These incidents are part of an escalating pattern of attacks against community activists and other human rights defenders alleged by or with the complicity of agents of the RGC.

LRWC reminds your government of its obligations as a State Party to the International Covenant on Civil and Policital Rights (ICCPR) of the duty to ensure:

  • Fair and impartial trial standards (ICCPR Article 14): The trials of 13 women protestors on 24 May failed to meet even basic international standards for trials. Article 14 states that “all persons shall be equal before the courts and tribunals [and] shall be entitled to a fair and public hearing by a competent, independent and impartial tribunal.” The women were not afforded time for their lawyer to prepare a defence (ICCPR Article 14(3) (b)). Article 21 of the UN Basic Principles on the Role of Lawyers requires states to ensure that defendants receive full disclosure of the charges and evidence against them: “It is the duty of the competent authorities to ensure lawyers access to appropriate information, files and documents in their possession or control in sufficient time to enable lawyers to provide effective legal assistance to their clients.” The defendants were also denied the right to call and examine witnesses on their behalf as guaranteed by Article 14(3) (e) of the ICCPR which states that each defendant in a criminal case has the right to “examine, or have examined, the witnesses against him [or her] and to obtain the attendance and examination of witnesses on his behalf under the same conditions as witnesses against him [or her].”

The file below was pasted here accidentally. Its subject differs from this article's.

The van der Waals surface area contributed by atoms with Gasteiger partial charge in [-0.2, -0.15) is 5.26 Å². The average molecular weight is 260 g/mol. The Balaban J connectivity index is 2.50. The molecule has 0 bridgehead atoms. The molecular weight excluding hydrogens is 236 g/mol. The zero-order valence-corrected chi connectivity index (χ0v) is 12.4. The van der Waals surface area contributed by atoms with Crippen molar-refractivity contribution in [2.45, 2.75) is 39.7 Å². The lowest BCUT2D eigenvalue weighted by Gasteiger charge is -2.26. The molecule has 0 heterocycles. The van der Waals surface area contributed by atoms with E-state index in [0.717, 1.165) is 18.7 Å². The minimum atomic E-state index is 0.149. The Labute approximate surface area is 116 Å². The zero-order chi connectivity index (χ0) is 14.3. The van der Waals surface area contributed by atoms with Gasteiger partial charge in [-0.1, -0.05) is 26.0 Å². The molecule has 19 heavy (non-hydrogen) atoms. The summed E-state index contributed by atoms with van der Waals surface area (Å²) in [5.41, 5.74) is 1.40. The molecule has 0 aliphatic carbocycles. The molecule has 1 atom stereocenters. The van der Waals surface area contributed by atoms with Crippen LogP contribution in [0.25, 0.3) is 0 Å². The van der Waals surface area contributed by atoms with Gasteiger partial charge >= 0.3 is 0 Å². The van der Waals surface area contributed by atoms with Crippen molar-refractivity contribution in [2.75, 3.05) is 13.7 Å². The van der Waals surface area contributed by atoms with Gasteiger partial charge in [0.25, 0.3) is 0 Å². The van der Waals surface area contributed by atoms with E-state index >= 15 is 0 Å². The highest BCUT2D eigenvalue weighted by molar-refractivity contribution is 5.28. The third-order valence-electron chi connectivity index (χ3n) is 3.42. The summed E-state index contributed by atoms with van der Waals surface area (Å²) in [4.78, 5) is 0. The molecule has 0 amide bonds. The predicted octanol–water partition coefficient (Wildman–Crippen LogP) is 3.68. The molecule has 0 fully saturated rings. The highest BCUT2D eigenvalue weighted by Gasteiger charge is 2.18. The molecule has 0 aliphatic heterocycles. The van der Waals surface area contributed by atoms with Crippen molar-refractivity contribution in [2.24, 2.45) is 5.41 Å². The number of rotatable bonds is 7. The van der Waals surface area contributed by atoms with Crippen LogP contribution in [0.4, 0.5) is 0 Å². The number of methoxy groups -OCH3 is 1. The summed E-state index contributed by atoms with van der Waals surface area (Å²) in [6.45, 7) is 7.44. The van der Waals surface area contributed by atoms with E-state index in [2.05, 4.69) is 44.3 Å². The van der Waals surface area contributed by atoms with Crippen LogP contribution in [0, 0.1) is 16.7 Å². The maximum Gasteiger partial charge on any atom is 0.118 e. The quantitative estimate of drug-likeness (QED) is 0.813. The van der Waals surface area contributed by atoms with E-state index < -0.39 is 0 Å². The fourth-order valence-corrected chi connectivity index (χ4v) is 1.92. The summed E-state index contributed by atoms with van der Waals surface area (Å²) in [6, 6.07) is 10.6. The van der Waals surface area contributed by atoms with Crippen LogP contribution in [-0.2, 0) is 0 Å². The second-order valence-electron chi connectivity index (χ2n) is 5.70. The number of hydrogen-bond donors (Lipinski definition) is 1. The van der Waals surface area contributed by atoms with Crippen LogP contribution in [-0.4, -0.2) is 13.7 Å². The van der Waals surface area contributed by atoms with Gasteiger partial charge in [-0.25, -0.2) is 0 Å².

• Freedom of expression and assembly (ICCPR Articles 19 and 21): The arrests, violence and extra-judicial killings of human rights defenders and peaceful demonstrators cases referred to in this letter constitute violations of the ICCPR. The violations must be investigated and remedied.

Cambodia has also ratified the Convention Against Torture and Other Cruel, Inhuman or Degrading Treatment or Punishment (CAT), which obliges Cambodia to prevent and punish torture committed or allowed by authorities. The acts allegedly committed by officials against persons in Pro Ma village in holding them hostage at gun point, spraying assembled groups with bullets, having men and women stand hand-cuffed and naked in the sun for hours constitute torture as defined in Article 1 of the CAT. Your government has a duty to investigate and prosecute all those responsible for such atrocities.